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Healthy Chicken Stir Fry Meals With Noodles
Walking is a good form of exercise, and you can do it almost anywhere. However, even though exercise is a major component of staying in shape, diet also plays a key factor. One of the places where I have always done well with nutrition is by eating a variety of fruits and vegetables. So how do you get a kid who does not like vegetables to eat more? Try making dishes that are easy and fun to prepare, such as chicken stir-fry with lots of vegetables and noodles. In this hub I will discuss how to make a chicken stir fry that uses Ichiban soup as a base. Top Ramen or another kind of noodle soup would also work, but keep in mind this dish is very quick, tasty, full of vegetables, protein, and even nutritious. Also, since the HubMob health week began I have lost three pounds because I stopped drinking soda and eating sweets, so I have been focusing on making super satisfying meals to steer myself away from sweets. Stirs frys are sensational, and the lean protein from the chicken and the healthy carbs from the vegetables help me to feel full without over eating. Pull up a chair to get more ideas on how to make fun and healthy chicken stir fries.
Step 1: Sauté The Chicken Breast.
Use a cutting board to cut up two chicken breasts into small bite size pieces. If you are vegetarian you can use tofu in place of chicken as I demonstrated in a previous hub. I prefer to buy a frozen package of chicken because I am unable to eat an entire tray of chicken before the expiration date. In the past to save money I have bought a fresh tray of chicken breast and then froze the individual pieces when I got home. There are 120 calories in a four ounce serving of chicken breast, but only 35 for these calories come from fat. In total a four ounce serving of chicken breast constitutes about five percent of your daily alloted fat intake according to the FDA, so lean meats such as chicken breast are a good source of protein for those concerned about high fat foods. Sauté the chicken breast by drizzling a little bit of olive oil in the pan. Olive oil has 120 calories per tablespoon serving and all of these calories come from fat, but this is a healthy form of fat when used in moderation. Use a restricted amount if you are concerned about calories and fat.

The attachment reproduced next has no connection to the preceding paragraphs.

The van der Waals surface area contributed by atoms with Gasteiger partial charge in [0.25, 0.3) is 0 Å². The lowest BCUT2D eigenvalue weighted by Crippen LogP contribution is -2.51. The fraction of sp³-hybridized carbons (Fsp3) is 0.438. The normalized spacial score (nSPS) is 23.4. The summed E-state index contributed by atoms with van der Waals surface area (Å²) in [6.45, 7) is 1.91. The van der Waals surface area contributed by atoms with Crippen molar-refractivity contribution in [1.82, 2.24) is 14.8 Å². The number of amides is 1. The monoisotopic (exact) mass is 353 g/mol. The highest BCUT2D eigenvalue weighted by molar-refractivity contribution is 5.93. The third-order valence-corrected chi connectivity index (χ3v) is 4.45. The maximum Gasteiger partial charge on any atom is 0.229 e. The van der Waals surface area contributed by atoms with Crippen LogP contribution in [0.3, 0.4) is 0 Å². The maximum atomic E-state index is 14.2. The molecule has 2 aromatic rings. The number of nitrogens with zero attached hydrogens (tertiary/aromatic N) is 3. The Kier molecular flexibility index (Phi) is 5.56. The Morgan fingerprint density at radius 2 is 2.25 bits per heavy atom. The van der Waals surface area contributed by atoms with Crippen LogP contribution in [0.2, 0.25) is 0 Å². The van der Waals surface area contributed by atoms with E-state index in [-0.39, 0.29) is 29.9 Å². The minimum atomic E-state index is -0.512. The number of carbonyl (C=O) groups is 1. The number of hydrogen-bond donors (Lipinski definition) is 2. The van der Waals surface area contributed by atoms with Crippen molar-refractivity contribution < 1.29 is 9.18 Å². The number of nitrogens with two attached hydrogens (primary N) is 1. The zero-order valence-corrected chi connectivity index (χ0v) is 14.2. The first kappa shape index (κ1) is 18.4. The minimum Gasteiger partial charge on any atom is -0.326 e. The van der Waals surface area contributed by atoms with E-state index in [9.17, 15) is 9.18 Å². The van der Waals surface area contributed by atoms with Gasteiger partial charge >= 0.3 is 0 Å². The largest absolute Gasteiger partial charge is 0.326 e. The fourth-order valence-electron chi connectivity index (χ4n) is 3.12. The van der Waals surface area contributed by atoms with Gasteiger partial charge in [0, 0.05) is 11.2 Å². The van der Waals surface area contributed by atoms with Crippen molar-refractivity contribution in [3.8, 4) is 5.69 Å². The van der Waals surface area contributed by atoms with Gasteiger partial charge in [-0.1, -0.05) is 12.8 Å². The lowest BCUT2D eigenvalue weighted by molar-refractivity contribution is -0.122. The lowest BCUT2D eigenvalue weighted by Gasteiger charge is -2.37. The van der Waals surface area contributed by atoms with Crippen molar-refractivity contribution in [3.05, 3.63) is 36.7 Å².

Step 2: Add Water And The Ichiban Noodles
Add some water and then the Ichiban noodles to the pan once the chicken is partially cooked through. Next, add the mushrooms and use a bamboo spatula to cut up the mushroom in the pan, which is a great time saver! A package of Ichiban noodles contains three servings at 160 calories each. There are 70 calories from fat per serving, but the great thing about this recipe is all of the noodles, mushrooms, and other vegetables will stretch this way out. Once I was finished making the dish I had about eight small servings. There are 533 mg of sodium per serving of Ichiban noodles, but this can be cut down by only adding part of the flavoring package. I decided to add the whole thing since the noodles were only one part of the stirfry and the vegetables stretched it out.
Step 3: Add The Bean Sprouts
Add an entire package of bean sprouts to simmer in the soup. I cook this dish until all the water sizzles away, but cook for a shorter period of time if you prefer a soup. Beans sprouts are a low calorie food with about nine calories per one ounce serving. Also, beans sprouts have zero grams of fat and .9 grams of protein per serving. I love the crunch of bean sprouts and these are one of my favorite vegetables. At this point I also like to add some crushed up organic peppers from my mom's garden, especially since I prefer all dishes on the spicy side. This is completely optional if you prefer a less spicy dish, but adding peppers compensates for adding less of the Ichiban flavor packet if you decide to to do this.
Step Four: Add A Bag Of Frozen Peas And Carrots
Since this is a vegetable stir fry I decided to add any vegetables on hand. In my freezer I had a package of frozen carrots and peas, so this is what I added to the stir fry. As I said I allow all the liquid to simmer away and turn this dish into a stir fry, but you can try it as a soup if you rather. By cutting the amount of the flavor packet added to this dish you can even make it into a lower sodium meal, or use a type of noodles that have even less sodium. I enjoy the flavor of Ichiban noodles and these have been a favorite of mine since I was a child. Ichiban noodles tend to be more popular in other countries such as Hong Kong, Canada, and Japan, but I prefer the flavor of these noodles over the more popular Top Ramen. Nevertheless, Top Ramen also make a good base for a stir fry in a pinch, and this is a simple recipe children and college students will enjoy making. Once the broth has cooked off I stir fry and serve warm. This is a lovely dish, nutritious, and very cost effective. However, do not just sit around after eating your stir fry, get up and do the dishes or go for a walk after lunch. Staying in shape is about making small changes such as eating more nutritious meals and exercising.